When academics, diplomats and journalists call South Korea a middle power, they also make assumptions regarding its satisfaction and acceptance of the status quo. A core feature of Cold War/Post-Cold War middle powers was their satisfaction with the status quo. Finding themselves at a ranking, which placed them above the vast majority of states, they sought to stabilize and strengthen the international order to maintain their privilege. For middle powers, it could be argued that nuclear non-proliferation was as much about ensuring states below them didn’t “jump rank” as it was about the environment and protecting humanity from itself. Both Australia and Canada once considered pursuing nuclear weapons, but gave up the pursuit in exchange for implicit protection under the U.S. nuclear umbrella and a strong non-proliferation regime. But is South Korea really a supporter of the status quo? As a divided state it may not be. Sooner or later when the opportunity to unify with North Korea arrives, it could be assumed that South Korea would readily disrupt the status quo.
We are today in a fundamentally different strategic environment. It is not a Cold War. The behaviors of all states are currently changing, including those states once labeled middle powers. To better understand the category of states that are neither big nor small, we need to abandon the terminology and its inherent Cold War/Post-Cold War assumptions. Applying this well-outdated category to the most dynamic state in the region is particularly nonsensical. We need to rethink South Korea’s foreign policy free from the mental constraints that the middle power label imposes.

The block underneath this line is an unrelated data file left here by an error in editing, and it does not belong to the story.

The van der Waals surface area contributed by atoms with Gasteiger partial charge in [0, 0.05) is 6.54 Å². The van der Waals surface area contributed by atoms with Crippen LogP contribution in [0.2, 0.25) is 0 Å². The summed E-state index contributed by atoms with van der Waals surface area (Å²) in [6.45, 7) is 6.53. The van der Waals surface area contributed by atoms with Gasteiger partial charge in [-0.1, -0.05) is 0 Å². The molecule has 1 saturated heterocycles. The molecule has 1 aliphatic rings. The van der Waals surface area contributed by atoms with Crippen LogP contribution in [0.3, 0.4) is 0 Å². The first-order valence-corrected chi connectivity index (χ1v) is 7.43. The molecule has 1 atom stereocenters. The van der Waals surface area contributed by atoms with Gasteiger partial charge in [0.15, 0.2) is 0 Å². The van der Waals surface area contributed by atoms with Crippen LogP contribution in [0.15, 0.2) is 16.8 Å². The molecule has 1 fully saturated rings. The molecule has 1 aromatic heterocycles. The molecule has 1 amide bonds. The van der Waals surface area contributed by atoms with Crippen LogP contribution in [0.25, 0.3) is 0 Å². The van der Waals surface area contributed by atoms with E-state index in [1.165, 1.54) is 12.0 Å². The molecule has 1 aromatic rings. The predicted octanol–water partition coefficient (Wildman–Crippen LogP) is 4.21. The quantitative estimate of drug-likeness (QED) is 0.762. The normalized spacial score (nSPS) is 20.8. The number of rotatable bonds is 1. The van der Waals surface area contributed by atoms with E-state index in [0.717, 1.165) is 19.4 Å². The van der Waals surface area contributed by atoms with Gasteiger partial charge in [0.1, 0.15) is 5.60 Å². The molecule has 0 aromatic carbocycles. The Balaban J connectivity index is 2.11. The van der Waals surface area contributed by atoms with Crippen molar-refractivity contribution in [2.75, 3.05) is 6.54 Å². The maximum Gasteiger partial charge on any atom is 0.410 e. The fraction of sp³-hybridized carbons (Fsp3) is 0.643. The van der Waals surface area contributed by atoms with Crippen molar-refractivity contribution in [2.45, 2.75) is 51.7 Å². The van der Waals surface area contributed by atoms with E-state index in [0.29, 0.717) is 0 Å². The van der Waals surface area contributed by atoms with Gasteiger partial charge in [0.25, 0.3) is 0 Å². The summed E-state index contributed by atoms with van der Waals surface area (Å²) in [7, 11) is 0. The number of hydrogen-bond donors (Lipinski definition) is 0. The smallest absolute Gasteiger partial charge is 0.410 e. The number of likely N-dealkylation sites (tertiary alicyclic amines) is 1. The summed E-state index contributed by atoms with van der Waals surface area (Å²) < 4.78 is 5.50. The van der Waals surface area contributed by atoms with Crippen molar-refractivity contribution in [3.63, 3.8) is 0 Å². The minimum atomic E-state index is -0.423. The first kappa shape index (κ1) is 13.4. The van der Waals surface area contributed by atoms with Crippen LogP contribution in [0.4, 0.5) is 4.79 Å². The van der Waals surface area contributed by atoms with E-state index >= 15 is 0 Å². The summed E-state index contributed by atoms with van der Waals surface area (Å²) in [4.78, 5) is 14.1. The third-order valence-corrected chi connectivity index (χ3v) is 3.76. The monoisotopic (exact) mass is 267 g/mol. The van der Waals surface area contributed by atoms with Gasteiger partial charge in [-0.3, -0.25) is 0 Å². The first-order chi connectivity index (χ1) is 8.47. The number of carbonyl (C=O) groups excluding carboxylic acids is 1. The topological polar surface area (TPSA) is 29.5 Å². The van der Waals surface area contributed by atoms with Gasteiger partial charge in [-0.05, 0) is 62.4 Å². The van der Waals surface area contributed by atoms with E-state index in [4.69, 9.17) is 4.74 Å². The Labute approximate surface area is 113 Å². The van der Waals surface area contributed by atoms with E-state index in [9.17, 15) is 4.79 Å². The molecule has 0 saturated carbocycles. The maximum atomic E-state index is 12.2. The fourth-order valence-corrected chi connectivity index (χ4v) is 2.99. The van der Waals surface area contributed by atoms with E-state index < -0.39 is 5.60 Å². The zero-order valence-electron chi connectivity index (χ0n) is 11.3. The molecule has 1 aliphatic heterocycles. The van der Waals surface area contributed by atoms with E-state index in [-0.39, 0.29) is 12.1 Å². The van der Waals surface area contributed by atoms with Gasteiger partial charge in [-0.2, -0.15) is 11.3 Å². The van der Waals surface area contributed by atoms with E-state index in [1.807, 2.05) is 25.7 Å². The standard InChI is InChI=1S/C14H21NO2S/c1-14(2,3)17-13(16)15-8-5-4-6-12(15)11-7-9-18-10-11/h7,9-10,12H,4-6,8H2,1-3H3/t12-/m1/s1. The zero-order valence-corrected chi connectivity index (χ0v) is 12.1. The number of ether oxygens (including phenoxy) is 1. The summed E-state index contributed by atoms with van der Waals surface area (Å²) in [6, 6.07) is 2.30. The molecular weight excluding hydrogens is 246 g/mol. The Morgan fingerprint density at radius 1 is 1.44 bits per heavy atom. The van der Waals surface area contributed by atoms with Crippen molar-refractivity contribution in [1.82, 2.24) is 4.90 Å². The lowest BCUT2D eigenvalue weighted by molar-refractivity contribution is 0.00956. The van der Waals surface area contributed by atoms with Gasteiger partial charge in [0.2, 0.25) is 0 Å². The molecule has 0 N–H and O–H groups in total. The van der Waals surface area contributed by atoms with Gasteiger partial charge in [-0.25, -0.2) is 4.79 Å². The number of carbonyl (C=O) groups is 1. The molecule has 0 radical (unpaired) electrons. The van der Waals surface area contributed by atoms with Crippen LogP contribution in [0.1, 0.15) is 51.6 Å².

Dr. Jeffery Robertson is Non-Resident Fellow at the Korea Economic Institute of America, an Associate Professor of Diplomatic Studies at Yonsei University, and a Visiting Fellow at the Korea Studies Research Hub, University of Melbourne. The views expressed here are the author’s alone.